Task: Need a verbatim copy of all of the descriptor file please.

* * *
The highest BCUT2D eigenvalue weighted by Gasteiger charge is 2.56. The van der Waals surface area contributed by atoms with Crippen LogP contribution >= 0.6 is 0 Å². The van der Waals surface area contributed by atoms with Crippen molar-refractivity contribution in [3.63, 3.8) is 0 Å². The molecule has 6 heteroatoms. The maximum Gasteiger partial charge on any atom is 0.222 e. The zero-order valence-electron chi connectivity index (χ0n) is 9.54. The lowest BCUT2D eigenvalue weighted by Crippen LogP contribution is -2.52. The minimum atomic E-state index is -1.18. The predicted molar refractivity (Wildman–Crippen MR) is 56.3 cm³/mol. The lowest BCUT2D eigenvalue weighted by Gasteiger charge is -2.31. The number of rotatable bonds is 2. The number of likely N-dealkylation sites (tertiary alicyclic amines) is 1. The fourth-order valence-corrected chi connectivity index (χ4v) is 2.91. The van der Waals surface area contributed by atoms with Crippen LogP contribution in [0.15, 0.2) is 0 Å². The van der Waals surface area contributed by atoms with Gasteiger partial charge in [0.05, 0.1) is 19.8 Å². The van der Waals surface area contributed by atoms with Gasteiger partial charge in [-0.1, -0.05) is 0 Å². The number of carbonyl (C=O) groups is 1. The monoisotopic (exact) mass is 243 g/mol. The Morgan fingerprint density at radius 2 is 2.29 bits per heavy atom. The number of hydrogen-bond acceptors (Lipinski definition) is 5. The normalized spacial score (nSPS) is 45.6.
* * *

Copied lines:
The highest BCUT2D eigenvalue weighted by Gasteiger charge is 2.56. The van der Waals surface area contributed by atoms with Crippen LogP contribution >= 0.6 is 0 Å². The van der Waals surface area contributed by atoms with Crippen molar-refractivity contribution in [3.63, 3.8) is 0 Å². The molecule has 6 heteroatoms. The maximum Gasteiger partial charge on any atom is 0.222 e. The zero-order valence-electron chi connectivity index (χ0n) is 9.54. The lowest BCUT2D eigenvalue weighted by Crippen LogP contribution is -2.52. The minimum atomic E-state index is -1.18. The predicted molar refractivity (Wildman–Crippen MR) is 56.3 cm³/mol. The lowest BCUT2D eigenvalue weighted by Gasteiger charge is -2.31. The number of rotatable bonds is 2. The number of likely N-dealkylation sites (tertiary alicyclic amines) is 1. The fourth-order valence-corrected chi connectivity index (χ4v) is 2.91. The van der Waals surface area contributed by atoms with Crippen LogP contribution in [0.15, 0.2) is 0 Å². The van der Waals surface area contributed by atoms with Gasteiger partial charge in [0.05, 0.1) is 19.8 Å². The van der Waals surface area contributed by atoms with Gasteiger partial charge in [-0.1, -0.05) is 0 Å². The number of carbonyl (C=O) groups is 1. The monoisotopic (exact) mass is 243 g/mol. The Morgan fingerprint density at radius 2 is 2.29 bits per heavy atom. The number of hydrogen-bond acceptors (Lipinski definition) is 5. The normalized spacial score (nSPS) is 45.6.